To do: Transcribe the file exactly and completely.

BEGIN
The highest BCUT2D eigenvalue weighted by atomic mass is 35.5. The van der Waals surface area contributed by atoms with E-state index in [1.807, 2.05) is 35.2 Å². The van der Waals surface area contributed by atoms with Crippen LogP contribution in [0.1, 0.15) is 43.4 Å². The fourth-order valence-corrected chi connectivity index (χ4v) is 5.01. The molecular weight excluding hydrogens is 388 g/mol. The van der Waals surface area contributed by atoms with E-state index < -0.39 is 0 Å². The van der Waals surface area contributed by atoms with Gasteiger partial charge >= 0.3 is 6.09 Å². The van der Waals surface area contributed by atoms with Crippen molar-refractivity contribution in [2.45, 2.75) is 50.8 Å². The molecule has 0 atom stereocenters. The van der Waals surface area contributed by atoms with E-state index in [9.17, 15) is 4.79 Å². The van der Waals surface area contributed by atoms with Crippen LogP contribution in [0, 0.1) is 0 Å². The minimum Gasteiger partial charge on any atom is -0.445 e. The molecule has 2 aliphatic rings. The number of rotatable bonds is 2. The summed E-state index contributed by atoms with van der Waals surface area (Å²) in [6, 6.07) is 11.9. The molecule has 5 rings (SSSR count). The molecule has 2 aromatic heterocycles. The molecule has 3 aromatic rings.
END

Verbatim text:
The highest BCUT2D eigenvalue weighted by atomic mass is 35.5. The van der Waals surface area contributed by atoms with E-state index in [1.807, 2.05) is 35.2 Å². The van der Waals surface area contributed by atoms with Crippen LogP contribution in [0.1, 0.15) is 43.4 Å². The fourth-order valence-corrected chi connectivity index (χ4v) is 5.01. The molecular weight excluding hydrogens is 388 g/mol. The van der Waals surface area contributed by atoms with E-state index < -0.39 is 0 Å². The van der Waals surface area contributed by atoms with Gasteiger partial charge >= 0.3 is 6.09 Å². The van der Waals surface area contributed by atoms with Crippen molar-refractivity contribution in [2.45, 2.75) is 50.8 Å². The molecule has 0 atom stereocenters. The van der Waals surface area contributed by atoms with E-state index in [9.17, 15) is 4.79 Å². The van der Waals surface area contributed by atoms with Crippen LogP contribution in [0, 0.1) is 0 Å². The minimum Gasteiger partial charge on any atom is -0.445 e. The molecule has 2 aliphatic rings. The number of rotatable bonds is 2. The summed E-state index contributed by atoms with van der Waals surface area (Å²) in [6, 6.07) is 11.9. The molecule has 5 rings (SSSR count). The molecule has 2 aromatic heterocycles. The molecule has 3 aromatic rings.